My last visit to my own doctor ended with the nurse collecting my blood for laboratory testing. I hate being on the receiving end of a needle and felt fine so why allow them to subject me to this? At 50, I am considered middle aged. An age where doctors can detect diseases in their early stages and intervene with treatment and lifestyle change recommendations. These early interventions can minimize the toll that a chronic illness can take over time when it is not being managed. Our pets are no different, except middle aged comes on a lot sooner for them.
When our client Annie took her dog Gizmo in for routine bloodwork as required to get him certified as a therapy dog, she had no idea he was in early kidney failure. Animals in early renal failure usually show no signs of the disease. By detecting his illness early, Annie was able to change Gizmo’s diet and start him on treatments that would slow its progression. Managing a pet in kidney failure requires real commitment from the owner. The more an owner can do, the better the outcome for the pet. Adhering to the special dietary requirements, fluid administration, frequent veterinary checkups for blood work and blood pressure are just part of the new routine.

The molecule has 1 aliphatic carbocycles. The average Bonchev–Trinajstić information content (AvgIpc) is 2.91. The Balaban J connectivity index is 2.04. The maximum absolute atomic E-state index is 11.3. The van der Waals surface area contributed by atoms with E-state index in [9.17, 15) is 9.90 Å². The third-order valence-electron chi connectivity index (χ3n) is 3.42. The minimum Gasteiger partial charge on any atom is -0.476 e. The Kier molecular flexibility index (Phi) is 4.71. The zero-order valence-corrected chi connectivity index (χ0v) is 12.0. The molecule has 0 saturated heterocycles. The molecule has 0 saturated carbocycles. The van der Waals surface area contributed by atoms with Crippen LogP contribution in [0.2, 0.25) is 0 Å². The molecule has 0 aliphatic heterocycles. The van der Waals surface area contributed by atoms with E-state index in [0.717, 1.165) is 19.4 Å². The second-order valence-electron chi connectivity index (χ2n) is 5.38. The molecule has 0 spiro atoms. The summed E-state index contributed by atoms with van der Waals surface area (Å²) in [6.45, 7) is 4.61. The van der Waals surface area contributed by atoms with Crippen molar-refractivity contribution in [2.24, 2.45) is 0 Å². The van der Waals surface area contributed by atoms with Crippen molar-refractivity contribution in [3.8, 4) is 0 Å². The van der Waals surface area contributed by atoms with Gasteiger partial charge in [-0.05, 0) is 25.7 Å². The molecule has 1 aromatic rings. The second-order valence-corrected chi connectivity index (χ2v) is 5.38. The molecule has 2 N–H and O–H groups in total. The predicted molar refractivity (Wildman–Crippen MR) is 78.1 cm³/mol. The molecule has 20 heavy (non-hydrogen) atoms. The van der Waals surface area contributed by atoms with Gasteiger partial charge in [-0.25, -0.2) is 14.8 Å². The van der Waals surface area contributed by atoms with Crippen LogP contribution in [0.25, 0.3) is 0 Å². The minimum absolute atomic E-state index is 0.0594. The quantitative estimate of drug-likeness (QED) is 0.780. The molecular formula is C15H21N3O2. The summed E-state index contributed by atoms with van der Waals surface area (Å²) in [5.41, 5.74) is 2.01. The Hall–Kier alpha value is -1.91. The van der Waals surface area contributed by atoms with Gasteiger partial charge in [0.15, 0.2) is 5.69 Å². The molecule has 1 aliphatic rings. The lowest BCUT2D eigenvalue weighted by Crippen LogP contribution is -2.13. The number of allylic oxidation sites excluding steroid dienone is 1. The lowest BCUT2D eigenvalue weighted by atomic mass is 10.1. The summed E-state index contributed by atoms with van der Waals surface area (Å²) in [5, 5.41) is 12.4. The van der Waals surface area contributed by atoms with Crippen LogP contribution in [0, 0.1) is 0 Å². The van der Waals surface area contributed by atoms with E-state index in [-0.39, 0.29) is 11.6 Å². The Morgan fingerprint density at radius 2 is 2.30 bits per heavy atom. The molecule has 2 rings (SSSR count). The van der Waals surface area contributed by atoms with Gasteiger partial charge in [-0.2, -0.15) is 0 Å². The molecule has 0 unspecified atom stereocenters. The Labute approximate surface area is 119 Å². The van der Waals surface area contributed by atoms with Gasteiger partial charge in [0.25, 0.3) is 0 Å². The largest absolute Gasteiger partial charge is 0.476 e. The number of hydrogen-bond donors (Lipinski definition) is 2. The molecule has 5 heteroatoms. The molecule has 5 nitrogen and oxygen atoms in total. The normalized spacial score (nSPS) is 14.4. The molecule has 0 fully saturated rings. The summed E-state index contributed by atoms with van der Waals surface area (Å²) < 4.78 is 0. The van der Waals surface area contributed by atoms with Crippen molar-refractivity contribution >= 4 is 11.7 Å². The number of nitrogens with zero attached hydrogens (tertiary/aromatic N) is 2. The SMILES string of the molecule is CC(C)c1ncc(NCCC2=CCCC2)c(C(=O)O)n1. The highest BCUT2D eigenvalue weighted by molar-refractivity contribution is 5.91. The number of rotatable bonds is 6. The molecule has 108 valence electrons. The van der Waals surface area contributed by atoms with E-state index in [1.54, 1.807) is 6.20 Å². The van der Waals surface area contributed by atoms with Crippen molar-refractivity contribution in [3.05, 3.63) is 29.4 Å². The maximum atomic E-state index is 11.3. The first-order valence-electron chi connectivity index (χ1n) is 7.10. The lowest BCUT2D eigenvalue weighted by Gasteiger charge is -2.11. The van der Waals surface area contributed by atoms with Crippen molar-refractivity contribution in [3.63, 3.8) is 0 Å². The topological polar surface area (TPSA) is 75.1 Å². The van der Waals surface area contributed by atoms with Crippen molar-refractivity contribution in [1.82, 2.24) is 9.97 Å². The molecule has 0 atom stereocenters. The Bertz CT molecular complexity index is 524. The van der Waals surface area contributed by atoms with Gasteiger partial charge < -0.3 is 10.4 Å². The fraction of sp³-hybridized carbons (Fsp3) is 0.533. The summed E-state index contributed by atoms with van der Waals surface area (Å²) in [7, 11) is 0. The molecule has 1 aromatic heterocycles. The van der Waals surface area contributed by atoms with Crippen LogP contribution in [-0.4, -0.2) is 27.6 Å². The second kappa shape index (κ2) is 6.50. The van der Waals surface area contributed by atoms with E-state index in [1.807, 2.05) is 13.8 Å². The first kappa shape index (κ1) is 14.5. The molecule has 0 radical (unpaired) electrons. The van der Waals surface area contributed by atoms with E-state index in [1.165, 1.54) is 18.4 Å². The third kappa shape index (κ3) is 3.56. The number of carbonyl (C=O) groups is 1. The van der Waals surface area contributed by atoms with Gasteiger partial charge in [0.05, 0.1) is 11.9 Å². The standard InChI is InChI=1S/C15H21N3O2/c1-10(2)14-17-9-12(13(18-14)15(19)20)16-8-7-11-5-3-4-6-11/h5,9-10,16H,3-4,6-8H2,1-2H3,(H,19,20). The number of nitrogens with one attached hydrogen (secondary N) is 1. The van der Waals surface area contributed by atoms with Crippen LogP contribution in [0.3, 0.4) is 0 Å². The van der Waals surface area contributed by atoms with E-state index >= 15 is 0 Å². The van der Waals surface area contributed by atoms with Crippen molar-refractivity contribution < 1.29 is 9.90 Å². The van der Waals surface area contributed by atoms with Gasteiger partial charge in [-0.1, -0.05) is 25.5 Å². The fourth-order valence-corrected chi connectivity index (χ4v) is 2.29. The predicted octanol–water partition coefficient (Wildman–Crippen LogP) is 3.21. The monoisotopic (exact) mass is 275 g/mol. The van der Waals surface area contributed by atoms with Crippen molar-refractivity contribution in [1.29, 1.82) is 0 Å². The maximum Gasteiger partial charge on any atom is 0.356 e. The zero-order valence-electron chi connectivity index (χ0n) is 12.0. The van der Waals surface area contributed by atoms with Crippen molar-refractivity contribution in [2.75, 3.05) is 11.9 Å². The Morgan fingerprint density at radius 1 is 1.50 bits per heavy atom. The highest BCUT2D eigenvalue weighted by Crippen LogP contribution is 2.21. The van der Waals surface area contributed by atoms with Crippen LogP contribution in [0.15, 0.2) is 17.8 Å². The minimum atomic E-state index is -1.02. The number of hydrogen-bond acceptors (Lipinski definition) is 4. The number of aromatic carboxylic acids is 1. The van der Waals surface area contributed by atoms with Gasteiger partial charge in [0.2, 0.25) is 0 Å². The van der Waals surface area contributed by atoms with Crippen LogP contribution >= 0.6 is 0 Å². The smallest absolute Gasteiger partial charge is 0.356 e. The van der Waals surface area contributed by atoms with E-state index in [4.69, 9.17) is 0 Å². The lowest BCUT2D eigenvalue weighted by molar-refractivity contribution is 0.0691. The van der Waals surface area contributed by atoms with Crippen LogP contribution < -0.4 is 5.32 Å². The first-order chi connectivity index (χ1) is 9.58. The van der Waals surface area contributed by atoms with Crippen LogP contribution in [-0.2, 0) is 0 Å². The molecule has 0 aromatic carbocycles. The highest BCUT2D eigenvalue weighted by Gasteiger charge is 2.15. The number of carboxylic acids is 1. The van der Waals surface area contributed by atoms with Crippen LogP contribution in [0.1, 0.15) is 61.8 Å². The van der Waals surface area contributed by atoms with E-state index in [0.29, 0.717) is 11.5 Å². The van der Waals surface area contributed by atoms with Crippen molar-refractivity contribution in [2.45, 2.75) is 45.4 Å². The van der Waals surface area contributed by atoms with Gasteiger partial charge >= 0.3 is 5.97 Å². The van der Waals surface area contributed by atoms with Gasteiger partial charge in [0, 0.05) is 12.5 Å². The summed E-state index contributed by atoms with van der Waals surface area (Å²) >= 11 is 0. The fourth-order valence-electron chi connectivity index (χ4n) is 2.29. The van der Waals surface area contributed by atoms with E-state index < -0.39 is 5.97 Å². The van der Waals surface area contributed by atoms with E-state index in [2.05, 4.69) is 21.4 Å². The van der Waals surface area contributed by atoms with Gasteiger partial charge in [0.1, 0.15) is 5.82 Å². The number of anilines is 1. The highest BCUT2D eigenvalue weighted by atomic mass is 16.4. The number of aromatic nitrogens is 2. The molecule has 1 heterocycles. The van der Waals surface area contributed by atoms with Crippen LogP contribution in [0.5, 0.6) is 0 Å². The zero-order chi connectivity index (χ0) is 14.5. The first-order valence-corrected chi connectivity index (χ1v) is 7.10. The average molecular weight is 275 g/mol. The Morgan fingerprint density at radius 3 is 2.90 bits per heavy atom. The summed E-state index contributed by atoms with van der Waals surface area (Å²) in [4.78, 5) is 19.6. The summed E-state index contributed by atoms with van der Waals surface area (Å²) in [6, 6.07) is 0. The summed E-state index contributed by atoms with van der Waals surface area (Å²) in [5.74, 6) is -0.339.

When I first met Gizmo at Twilight on the River, I knew immediately that he was the love of Annie’s life. They shared a special bond. Gizmo had a quiet toughness. He had the will to live and was up to the fight. Annie educated herself and was determined to do everything for her Giz. It is rare to have a client who is as tuned with their pet’s clinical signs and lab results as Annie was.
After we make our diagnosis and come up with a treatment plan, we rely on the owner to do the hard work of treating the pet. Annie was exemplary in her management of Giz. My staff and I provided guidance and lab test results, Annie did the rest. We all miss Gizmo, who recently passed. He taught us all a lesson on how veterinary medicine is a partnership between owner and doctor. We cannot make the pet feel better if the client does not comply with our treatment recommendations. Gizmo was an example of how early detection combined with an owner’s vigilance and conscientious adherence to treatment can extend the length and quality of a patient’s life.
By Doctor Craig McLahan